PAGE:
It is doubtless a positive to see that the McGrath Limited (ASX:MEA) share price has gained some 96% in the last three months. But will that heal all the wounds inflicted over 5 years of declines? Unlikely. Like a ship taking on water, the share price has sunk 75% in that time. While the recent increase might be a green shoot, we're certainly hesitant to rejoice. The important question is if the business itself justifies a higher share price in the long term.
Given that McGrath only made minimal earnings in the last twelve months, we'll focus on revenue to gauge its business development. As a general rule, we think this kind of company is more comparable to loss-making stocks, since the actual profit is so low. It would be hard to believe in a more profitable future without growing revenues.
Over half a decade McGrath reduced its trailing twelve month revenue by 5.0% for each year. That's not what investors generally want to see. The share price fall of 12% (per year, over five years) is a stern reminder that money-losing companies are expected to grow revenue. We're generally averse to companies with declining revenues, but we're not alone in that. That is not really what the successful investors we know aim for.
The graphic below depicts how earnings and revenue have changed over time (unveil the exact values by clicking on the image).
Take a more thorough look at McGrath's financial health with this free report on its balance sheet.
A Different Perspective
It's good to see that McGrath has rewarded shareholders with a total shareholder return of 40% in the last twelve months. Notably the five-year annualised TSR loss of 12% per year compares very unfavourably with the recent share price performance. We generally put more weight on the long term performance over the short term, but the recent improvement could hint at a (positive) inflection point within the business. It's always interesting to track share price performance over the longer term. But to understand McGrath better, we need to consider many other factors. For example, we've discovered 3 warning signs for McGrath that you should be aware of before investing here.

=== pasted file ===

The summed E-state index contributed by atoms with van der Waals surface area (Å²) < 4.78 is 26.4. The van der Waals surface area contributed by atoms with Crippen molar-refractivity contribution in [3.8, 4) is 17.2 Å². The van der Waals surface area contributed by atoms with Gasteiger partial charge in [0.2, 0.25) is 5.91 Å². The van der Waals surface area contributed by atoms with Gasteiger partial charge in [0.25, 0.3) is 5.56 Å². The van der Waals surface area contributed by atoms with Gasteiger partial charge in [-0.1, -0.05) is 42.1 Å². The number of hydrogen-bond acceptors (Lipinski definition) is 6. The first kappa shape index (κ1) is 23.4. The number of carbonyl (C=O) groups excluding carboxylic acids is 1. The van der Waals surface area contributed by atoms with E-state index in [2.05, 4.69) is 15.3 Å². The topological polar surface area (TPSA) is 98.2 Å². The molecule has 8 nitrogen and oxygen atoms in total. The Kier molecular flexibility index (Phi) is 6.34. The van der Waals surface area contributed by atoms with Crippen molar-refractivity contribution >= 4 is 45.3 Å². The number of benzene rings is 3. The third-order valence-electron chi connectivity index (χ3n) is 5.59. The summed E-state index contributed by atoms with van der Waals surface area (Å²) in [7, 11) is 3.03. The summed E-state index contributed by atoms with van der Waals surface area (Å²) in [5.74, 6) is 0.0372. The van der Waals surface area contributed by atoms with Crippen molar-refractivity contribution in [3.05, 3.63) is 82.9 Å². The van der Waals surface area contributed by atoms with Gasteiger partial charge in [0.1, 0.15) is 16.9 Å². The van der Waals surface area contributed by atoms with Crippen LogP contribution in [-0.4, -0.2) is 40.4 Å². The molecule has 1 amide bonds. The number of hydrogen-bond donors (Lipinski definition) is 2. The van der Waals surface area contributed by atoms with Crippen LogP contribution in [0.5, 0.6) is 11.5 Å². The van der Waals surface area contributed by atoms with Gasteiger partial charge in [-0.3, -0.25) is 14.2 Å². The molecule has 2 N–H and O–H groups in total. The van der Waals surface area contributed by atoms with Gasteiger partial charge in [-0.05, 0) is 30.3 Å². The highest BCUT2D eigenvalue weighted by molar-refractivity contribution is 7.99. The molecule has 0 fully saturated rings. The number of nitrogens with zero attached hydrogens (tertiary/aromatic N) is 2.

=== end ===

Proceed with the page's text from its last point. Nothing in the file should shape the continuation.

If you are like me, then you will not want to miss this free list of growing companies that insiders are buying.
Please note, the market returns quoted in this article reflect the market weighted average returns of stocks that currently trade on AU exchanges.
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This article by Simply Wall St is general in nature. It does not constitute a recommendation to buy or sell any stock, and does not take account of your objectives, or your financial situation. We aim to bring you long-term focused analysis driven by fundamental data. Note that our analysis may not factor in the latest price-sensitive company announcements or qualitative material. Simply Wall St has no position in any stocks mentioned.
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